For the past two nights, Telluride’s Town Park hosted one of the most memorable stands in Phish history. Between the fantasy-like town with a laid back mountain attitude and its tiny concert field within the Rockies, the stage was set for a weekend of wonder. Although the overall experience was second to none – a 48-hour lucid dream – the music, itself, didn’t hold up to the Berkeley’s opening run. Each night presented a totally different vibe, but neither show provided the type of magical soundtrack one might expect from a band known to adapt to their surroundings like a chameleon. The first night boasted more improvisational creativity than the second night’s setlist-driven dance party, but neither show matched the majesty of Telluride’s idyllic site. The shows certainly provided an unmatchable experience, but when the dust settles at the end of tour, not much music from the mountains will make it onto summer highlight reels.
One one level, however, Telluride was more about the experience that the music. The spacious concert grounds carried a mini-festival feel where one could navigate the site unencumbered by lines or crowds. A blissful feeling permeated the audience as they floated down the small town blocks to Town Park for the first night of fun. Stepping onto the undersized field and gazing up at the monumental peaks, it was hard to believe Phish was actually playing the tiny mountain town. The rumors had come to fruition, and there we stood in the midst of paradise. Any forecasts of harsh Rocky weather dissipated quickly in a gorgeous summer afternoon. Playing from Telluride’s wooden stage of lore without their massive lighting rig, the band stepped into a historic setting on Monday night, and the fans were more than ready.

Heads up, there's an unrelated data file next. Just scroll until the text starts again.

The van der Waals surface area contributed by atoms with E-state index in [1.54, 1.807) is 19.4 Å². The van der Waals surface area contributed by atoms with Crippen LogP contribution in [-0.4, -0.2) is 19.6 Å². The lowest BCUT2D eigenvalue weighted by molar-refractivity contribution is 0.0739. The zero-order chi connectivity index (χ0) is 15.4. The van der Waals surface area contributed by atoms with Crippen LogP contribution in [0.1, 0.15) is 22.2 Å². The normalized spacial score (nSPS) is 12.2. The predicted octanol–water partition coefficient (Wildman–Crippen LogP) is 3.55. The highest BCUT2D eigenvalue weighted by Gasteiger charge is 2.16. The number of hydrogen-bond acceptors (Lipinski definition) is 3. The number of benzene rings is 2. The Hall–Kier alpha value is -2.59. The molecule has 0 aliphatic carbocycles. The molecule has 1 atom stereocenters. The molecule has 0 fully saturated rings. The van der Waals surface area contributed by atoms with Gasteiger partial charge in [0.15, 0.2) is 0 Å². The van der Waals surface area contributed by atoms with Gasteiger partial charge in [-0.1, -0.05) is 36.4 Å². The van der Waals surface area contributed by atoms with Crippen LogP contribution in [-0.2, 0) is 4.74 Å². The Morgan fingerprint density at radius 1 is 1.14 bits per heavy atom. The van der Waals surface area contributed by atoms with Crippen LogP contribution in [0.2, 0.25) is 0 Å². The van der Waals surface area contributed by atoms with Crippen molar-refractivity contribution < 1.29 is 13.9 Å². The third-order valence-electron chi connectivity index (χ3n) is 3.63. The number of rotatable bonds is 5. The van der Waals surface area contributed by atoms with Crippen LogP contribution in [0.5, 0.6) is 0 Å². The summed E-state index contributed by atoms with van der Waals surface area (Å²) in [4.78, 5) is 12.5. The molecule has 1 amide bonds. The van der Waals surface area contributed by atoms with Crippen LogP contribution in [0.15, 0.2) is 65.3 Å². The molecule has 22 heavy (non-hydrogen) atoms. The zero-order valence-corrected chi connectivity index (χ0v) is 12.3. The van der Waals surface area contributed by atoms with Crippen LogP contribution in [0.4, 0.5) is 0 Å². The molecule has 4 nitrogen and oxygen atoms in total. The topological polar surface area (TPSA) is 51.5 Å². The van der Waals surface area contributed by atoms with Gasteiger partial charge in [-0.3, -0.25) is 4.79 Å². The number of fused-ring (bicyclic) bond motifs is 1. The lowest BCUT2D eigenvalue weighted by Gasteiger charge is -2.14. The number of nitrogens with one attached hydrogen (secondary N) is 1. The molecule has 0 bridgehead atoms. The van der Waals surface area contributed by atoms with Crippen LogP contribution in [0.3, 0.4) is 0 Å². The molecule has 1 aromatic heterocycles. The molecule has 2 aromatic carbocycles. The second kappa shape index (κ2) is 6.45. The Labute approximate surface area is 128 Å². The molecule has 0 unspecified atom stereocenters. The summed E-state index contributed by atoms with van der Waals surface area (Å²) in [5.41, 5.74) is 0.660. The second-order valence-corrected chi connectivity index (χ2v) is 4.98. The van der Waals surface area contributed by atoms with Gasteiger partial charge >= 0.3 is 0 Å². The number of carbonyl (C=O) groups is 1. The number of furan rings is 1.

Phish delivered both of the weekend’s first sets in fairly standard style, allowing space for some surprises – “Camel Walk” and “Light Up Or Leave Me Alone” on night one and “Timber” and “Roses” on night two, some rock and roll – “Disease” and “Julius” on night one and “Faulty Plan” and “Walk Away” on night two, and structured jamming – “Ocelot” and “Stash” on night one and “Yamar” and “Antelope” on night two. Though each of these opening frames were played well, the main plot line of each night unfolded during the subsequent halves.
The second set of Telluride’s opening night brought flashes improvisational brilliance, while also languishing from a choppy flow and an aborted “Tweezer” that ended before it ever got started. Despite the inexplicably botched “Tweezer,” Phish painted the other pieces in this set with their patient creativity of this tour – something that would be completely absent during night two. A snarling “Sand” blasted the night wide open, as Mike and Trey took center stage, co-leading an adventure of dirty dance grooves. Kicking off the set with fire, the band immediately cooled their momentum with the second standard set-two “Number Line” in five shows. Like the song or not, radio single versions don’t belong as the second song in the second set. It seemed the band continued down this mellower path when they began “Prince Caspian,” but when they soared into a regal, unfinished jam, the ballad turned into one of the evening’s high points. Phish peaked the jam and oozed via piano into a haunting “Mind Left Body Jam” on the anniversary of Jerry’s death. While many expected a straight-out Dead cover to honor Garcia, Phish sculpted a subtle and psychedelic nod to their legendary predecessor. One of few open jamming segments of the weekend, Phish used this ambient passage to introduce into the long-awaited “Telluride Tweezer.”